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CD Review: Carrie Underwood

Play On (19/Arista Nashville)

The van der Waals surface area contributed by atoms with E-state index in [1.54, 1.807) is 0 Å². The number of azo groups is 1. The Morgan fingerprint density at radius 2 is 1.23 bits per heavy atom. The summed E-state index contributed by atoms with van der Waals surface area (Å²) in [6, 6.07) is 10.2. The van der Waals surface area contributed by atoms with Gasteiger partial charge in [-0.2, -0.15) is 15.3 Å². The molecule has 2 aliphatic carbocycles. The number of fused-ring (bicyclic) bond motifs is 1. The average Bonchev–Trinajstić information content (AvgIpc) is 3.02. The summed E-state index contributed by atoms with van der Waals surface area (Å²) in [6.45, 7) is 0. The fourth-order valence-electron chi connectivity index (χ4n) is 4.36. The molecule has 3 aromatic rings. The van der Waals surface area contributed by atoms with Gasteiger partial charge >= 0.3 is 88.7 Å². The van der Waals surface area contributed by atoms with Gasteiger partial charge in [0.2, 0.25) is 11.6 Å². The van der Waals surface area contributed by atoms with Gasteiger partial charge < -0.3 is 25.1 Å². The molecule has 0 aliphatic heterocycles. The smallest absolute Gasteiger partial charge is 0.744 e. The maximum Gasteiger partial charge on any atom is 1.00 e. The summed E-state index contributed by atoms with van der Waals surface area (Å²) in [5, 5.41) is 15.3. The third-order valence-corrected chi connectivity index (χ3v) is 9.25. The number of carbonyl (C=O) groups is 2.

Like Kelly Clarkson, Carrie Underwood has transcended her American Idol upbringing. She's a gifted singer with a strong team of record-makers guiding her every move. On her third album of pop-skewing country, the 26-year-old heartland singer steers a little more toward big-city sounds. Swedish hitmaker Max Martin is on board; so is Mike Elizondo, who penned Play On's first single, "Cowboy Casanova," a raging field-stomper that sounds like Gary Glitter with a fiddle. And "Quitter" bounces along to a springy pop beat with a dash of steel guitar. But Underwood's heart — and the album's foundation — is still firmly rooted in the big, show-offy ballads that made her a star in the first place. "Someday When I Stop Loving You," "Change" and the title tune are swathed in swirling strings, lush production and sweeping choruses. Underwood sounds most at home here, even as she begins her move away from the place where she was raised. — Michael Gallucci

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